It’s curious where animals won’t go: the best of Siouxsie and the Banshees

As I ended my third decade, this crew’s penchant for kitsch, amalgam of what used to be called “Oriental” imagery (it remains so, and that’s how the band likes it) and escapism, and post-punk ferocity sounded fresher than when I was dragged to the James L. Knight Center to watch them on Thanksgiving weekend 1991. Marco Pirroni, John McGeoch, John Carruthers, or the Cure’s Robert Smith — these guitarists eschewed conventional solos, preferring color and shade on dense, percussive tracks played by stalwart drummer Budgie. And in a New Pop environment where variations on masculinity got on Top of the Pops, Siouxsie Sioux’s appropriation of Hollywood and drag clubs brought welcome histrionics to a dour scene. Her influence is considerable: from Morrissey and Karen O to Scissor Sisters, Shirley Manson, and Gaga, any performer who wears his or her hair as if it were a wig and prefers the grand, ridiculous gesture owes something to Siouxsie.

I see no reason to deviate from the CW lauding Kaleidoscope, Juju, and A Kiss from the Dreamhouse as their essential releases, with the second entry reaching a particular peak of intensity. Keyboards begin to substitute for guitars on Hyeana and Tinderbox, but where would dance floors playing alternative/college rock/Britpop be without “Cities in Dust,” home of the most cunningly deployed synth chimes of the eighties? Novitiates looking for substance beyond their exemplary singles comps should give Through the Looking Glass a chance. Released a year before “Peek a Boo” made them recipients of record company promotional dough (“Peek a Boo” topped Billboard’s inaugural ‘modern rock’ chart in fall ’88), this collection offered splendid covers of judiciously curated tracks by John Cale, Roxy Music, Iggy Pop, Television, and, yeah, The Jungle Book. As a pre- and post-punk primer, it’s an excellent way to dig in; I still can’t hear the original “This Wheel’s on Fire” and “The Passenger” after the Banshees schlocked them up with horns.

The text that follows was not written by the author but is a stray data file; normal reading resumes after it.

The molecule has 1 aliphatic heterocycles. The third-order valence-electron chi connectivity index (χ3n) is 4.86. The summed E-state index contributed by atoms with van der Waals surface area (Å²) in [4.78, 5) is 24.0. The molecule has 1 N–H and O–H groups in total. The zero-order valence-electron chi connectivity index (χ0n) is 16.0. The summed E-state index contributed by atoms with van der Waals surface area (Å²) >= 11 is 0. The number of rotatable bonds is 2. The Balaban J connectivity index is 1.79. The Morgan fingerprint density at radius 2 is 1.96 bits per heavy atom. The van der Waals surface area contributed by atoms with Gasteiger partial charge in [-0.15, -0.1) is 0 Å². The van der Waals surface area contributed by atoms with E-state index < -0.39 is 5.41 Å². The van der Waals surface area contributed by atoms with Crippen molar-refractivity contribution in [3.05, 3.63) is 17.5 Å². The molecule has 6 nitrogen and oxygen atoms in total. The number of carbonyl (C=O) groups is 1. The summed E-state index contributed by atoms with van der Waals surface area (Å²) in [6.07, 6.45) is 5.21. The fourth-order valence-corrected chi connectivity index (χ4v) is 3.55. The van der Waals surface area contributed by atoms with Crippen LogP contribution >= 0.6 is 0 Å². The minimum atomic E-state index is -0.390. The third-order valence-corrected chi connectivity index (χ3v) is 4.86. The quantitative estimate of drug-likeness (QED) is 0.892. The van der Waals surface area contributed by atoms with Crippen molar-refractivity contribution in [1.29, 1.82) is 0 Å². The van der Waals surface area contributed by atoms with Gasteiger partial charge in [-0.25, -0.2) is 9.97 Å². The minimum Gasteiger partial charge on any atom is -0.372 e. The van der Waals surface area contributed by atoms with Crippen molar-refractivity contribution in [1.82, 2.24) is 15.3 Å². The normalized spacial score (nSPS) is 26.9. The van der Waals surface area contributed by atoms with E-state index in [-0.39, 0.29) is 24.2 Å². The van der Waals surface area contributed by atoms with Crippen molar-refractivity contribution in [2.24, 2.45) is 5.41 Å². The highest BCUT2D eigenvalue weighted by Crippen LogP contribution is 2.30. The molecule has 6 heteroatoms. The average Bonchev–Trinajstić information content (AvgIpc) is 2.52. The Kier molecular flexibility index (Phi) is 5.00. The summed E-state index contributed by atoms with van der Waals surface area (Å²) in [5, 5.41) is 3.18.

Like many of their colleagues they had trouble accommodating their frontperson’s visual command into recognizable MTV forms; the music became contorted and compromised. I found 1991’s Superstition almost without merit at the time and still do, despite marveling at “Kiss Them For Me” sashaying on fountains of pink champagne into #23 on Billboard’s Hot 100 weeks before Soundscan reconfigured the singles chart. I still haven’t heard 1995’s Cale-produced The Rapture; I’ll allow others to make the case for the Batman Returns anthem “Face to Face,” co-written by Stephen Hague, doing for the fraying band what he did for New Order that same year.

1. Dazzle
2. Christine
3. Happy House
4. Arabian Knights
5. Peek a Boo
6. Halloween
7. Cities in Dust
8. Green Fingers
9. Hong Kong Garden
10. Melt!
11. This Wheel’s on Fire
12. Spellbound
13. Painted Bird
14. Trust in Me
15. Candyman
16. Killing Jar (Single Mix)
17. Slowdive
18. Scarecrow
19. Sin in My Heart
20. The Passenger
21. Kiss Them For Me
22. The Last Beat of My Heart
23. Belladonna
24. Poppy Day
25. Cannons

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